During Family History Week held annually, the State Library typically supports the hard work and enthusiastic activities of libraries and groups, usually outside Brisbane. Anne Swain from Queensland Family History Society and I were invited to speak at a presentation for Family History Week in Pittsworth this year.
Pittsworth is a centre of an area first explored by Allan Cunningham in 1825. It is a small, well established, pretty town, west of Toowoomba, on the Darling Downs based on farming and grazing activities in the surrounding area. The main street features attractive buildings and the well-cared for look that testifies to an active community.
As I drove into town I noticed the council sign announcing the family history seminar. It was well advertised: there were flyers in the Toowoomba Local History Library, where I had stopped en route; around Pittsworth and on the local radio news. The hall was comfortably filled as a result.
The program was due to start at 9:30 am but when I arrived at 9:00 to set up, the hall was already filling and buzzing. This was a group of people who knew each other. It was not only a seminar but a social occasion.
I spoke about the basic strategy for family history, some of the State Library’s special resources highlighting the increasingly online nature of our guidance, resources, podcasts and the enquiry service. These services are essential for a state library in reaching out to a large state with a capital in the south-east corner if the far-flung places are to get access to information on a par with those in the cities.
Anne covered an extensive list of family history resources and the value of the Queensland Family History Society. She moved onto the role of DNA research in family history, the importance of understanding genetic factors for a family’s well-being and how an understanding of inheritable conditions can explain significant aspects of our ancestors. This is an aspect of family history which has gained increasing value as an understanding of DNA has grown. She handed out an extensive list of inheritable diseases which saw my hypochondriacal instinct rise considerably.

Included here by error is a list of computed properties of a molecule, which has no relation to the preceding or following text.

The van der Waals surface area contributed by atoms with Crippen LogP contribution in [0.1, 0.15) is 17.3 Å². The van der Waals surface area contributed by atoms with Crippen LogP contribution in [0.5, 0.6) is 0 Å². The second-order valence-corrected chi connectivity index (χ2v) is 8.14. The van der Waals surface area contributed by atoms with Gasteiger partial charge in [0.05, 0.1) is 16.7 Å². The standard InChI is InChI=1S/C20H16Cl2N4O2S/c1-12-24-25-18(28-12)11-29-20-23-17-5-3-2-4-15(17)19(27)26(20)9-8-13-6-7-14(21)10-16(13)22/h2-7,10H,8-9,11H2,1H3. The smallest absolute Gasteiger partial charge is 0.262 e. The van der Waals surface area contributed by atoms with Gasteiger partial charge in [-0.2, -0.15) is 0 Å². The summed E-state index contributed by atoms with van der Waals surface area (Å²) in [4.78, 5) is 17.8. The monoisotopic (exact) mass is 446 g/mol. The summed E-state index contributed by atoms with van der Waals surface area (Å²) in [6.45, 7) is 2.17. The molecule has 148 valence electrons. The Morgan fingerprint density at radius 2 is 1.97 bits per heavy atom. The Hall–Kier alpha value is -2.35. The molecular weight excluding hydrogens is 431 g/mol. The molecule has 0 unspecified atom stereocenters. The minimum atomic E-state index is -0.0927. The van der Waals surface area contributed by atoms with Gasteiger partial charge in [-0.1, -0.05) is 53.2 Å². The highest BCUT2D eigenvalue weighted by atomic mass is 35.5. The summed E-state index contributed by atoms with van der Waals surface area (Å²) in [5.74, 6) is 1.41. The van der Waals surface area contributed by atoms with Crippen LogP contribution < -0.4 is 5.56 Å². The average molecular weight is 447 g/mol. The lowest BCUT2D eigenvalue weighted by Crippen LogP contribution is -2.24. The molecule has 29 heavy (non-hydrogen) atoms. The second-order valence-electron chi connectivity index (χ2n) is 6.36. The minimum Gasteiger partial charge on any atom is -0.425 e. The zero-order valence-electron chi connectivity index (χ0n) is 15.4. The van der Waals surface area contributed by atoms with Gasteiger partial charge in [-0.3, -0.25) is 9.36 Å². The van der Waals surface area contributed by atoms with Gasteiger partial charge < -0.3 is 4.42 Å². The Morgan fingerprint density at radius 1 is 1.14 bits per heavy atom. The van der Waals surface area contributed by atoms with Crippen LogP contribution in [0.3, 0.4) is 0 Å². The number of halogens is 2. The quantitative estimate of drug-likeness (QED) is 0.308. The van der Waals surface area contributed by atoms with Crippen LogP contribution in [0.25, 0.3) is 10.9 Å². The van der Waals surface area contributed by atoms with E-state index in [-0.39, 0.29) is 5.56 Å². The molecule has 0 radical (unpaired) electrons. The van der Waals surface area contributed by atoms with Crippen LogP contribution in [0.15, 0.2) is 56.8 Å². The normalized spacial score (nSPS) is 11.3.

It was a day marked by discussion among a warm, lively group which continued into a convivial lunch and beyond. The value of the event lay not only in the information sessions but also in this participation. Questions were fielded about understanding German script, finding ancestors arriving from Britain and Europe, learning about the vessels on which they travelled and then there were the Sullivans! In Pittsworth there are three different families of Sullivans. Each is designated by a different colour. Years ago when I was at the desk, dealing with a tangled family tree marked by the constant repetition of first and last names, someone was keen that I knew a particular line from a wedding speech. It started to play in my head: “Now that a Ryan has married a Sullivan everyone in Queensland is related”. The element of truth in this reverberated, compounded by the awareness that Sullivan movements can be difficult to trace in the gold rush days as family members chased their luck.
The whole event was a reminder of what it is to be a Queenslander today – mobile and connected to Australia with a strong interest in overseas links; not hemmed in by state borders or severely limited by regional dispersal; increasingly well-served by the electronic media but still enjoying coming together socially with a common interest.
Stephanie Ryan – Senior Librarian, Family History, State Library of Queensland